7 ways to measure project success
“We made it. We delivered exactly what we set out to do ahead of time and are bang on budget.” A great success then?
Well maybe, it depends how you measure it and specifically the points of reference being used. What looks great to the people working on the project might seem a complete disaster for those in senior management. The point is that the measurement of success can be very, very subjective.
Tunnel vision: the light at the end of the tunnel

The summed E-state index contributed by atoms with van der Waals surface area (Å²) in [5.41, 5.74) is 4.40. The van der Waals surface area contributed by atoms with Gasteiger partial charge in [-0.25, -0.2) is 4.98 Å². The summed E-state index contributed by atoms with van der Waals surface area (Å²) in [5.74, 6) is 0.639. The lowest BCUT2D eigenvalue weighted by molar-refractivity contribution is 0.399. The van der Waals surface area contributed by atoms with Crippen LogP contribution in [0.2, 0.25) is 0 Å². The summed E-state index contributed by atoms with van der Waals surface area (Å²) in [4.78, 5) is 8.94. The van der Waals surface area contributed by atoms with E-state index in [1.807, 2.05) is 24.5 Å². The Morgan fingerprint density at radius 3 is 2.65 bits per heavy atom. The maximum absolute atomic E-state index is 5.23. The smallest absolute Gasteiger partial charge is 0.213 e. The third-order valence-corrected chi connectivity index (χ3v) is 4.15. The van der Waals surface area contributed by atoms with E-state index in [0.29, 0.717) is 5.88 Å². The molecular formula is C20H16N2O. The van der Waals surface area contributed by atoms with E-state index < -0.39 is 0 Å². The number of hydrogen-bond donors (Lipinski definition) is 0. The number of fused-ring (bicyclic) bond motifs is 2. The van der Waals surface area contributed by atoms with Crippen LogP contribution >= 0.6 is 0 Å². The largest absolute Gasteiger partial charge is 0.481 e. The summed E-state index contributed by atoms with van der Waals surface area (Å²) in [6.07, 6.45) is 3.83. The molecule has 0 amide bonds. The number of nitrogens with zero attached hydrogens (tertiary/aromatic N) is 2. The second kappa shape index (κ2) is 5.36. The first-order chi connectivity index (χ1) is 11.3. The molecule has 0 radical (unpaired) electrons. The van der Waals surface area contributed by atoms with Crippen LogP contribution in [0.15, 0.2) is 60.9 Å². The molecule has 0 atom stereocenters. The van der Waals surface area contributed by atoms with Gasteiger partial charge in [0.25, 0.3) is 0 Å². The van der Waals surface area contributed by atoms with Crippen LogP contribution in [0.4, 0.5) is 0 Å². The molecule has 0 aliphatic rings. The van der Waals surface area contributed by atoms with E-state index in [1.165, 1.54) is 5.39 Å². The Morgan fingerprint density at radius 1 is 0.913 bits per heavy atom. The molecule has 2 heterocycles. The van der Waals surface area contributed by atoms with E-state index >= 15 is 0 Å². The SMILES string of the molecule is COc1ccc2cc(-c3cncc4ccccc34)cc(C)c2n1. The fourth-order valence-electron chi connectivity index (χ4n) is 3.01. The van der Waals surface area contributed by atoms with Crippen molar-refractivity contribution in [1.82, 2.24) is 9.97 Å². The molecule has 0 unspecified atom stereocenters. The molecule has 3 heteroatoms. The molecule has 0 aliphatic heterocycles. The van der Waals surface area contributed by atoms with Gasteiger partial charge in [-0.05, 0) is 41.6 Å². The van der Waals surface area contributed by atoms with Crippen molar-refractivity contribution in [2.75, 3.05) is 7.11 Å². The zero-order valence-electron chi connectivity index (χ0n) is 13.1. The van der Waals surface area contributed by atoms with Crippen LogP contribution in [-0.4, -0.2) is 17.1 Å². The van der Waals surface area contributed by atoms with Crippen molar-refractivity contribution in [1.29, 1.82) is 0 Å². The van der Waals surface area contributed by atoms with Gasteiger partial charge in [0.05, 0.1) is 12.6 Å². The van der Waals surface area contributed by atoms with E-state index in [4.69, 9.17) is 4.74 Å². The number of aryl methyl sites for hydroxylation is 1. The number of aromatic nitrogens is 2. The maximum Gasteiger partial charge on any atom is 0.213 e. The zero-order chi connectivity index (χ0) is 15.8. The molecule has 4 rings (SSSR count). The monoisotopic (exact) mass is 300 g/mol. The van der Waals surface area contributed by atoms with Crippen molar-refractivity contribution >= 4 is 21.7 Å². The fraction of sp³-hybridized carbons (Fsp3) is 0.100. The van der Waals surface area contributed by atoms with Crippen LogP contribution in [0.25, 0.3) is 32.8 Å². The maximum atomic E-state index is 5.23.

In parts 1 and 2, I discussed how organisations deal with risks that impact the realisation of programme benefits, but which are not derived from within the programme itself. We examined case studies of very large, long term programmes which, despite delivering the capabilities planned, failed to deliver benefits. Diagnosing what went wrong, we narrowed our focus to risks of disruptive change in the market, which negate benefits, and to flawed assumptions in how outputs, outcomes and capabilities should lead to benefits.